Tatiana Shnaiden

Tatiana Shnaiden, MD MS

By Tatiana Shnaiden, MD MS

Dr. Tatiana Shnaiden is a Health Analytics leader, and her specialty is science and analytic support for improving health and quality of care for a population at an affordable cost. She has built and managed health analytic functions for health plan, clinical decision support, care management and employee benefit areas, translating data and information into actionable insights for population health stakeholders while employing wide range of data analytic methods from descriptive to predictive and prescriptive models. Dr. Shnaiden graduated from Russian State Medical University and received her MS in Biostatistics from New York Medical College.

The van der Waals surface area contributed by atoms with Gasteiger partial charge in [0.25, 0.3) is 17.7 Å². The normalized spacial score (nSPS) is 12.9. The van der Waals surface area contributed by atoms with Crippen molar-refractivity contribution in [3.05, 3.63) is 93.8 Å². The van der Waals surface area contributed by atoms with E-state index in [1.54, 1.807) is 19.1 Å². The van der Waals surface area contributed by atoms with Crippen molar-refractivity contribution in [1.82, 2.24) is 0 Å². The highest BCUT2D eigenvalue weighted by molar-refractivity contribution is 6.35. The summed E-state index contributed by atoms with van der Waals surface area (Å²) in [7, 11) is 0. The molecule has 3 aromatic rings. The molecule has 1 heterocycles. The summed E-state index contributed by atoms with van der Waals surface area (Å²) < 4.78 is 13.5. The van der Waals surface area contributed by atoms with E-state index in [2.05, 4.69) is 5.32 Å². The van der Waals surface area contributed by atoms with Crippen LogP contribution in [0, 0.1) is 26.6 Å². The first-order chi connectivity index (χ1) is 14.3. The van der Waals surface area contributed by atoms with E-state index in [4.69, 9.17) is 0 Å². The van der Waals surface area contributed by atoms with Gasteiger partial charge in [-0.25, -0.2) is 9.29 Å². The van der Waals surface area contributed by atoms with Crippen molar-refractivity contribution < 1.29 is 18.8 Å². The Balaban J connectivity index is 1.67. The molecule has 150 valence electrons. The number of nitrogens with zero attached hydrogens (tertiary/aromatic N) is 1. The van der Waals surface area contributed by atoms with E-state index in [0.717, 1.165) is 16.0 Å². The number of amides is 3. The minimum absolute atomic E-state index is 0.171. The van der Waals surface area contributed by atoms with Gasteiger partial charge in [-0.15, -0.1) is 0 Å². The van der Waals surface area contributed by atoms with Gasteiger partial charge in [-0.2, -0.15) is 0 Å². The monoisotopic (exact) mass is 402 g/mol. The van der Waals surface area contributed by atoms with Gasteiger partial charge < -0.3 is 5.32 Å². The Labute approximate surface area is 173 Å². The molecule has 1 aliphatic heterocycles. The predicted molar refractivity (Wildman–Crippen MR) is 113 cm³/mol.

The latest advancements in data collection, management and analytic technologies have created an opportunity for the health promotion field to move towards more informed decision-making by using various data to effectively measure and manage the health and well-being (HWB) of the population. In addition, using the HERO Health and Well-Being Best Practices Scorecard in Collaboration with Mercer© (HERO Scorecard) as a tool to establish measurements and to benchmark them against other organizations, the Scorecard also collects information on the use of data in population HWB improvement.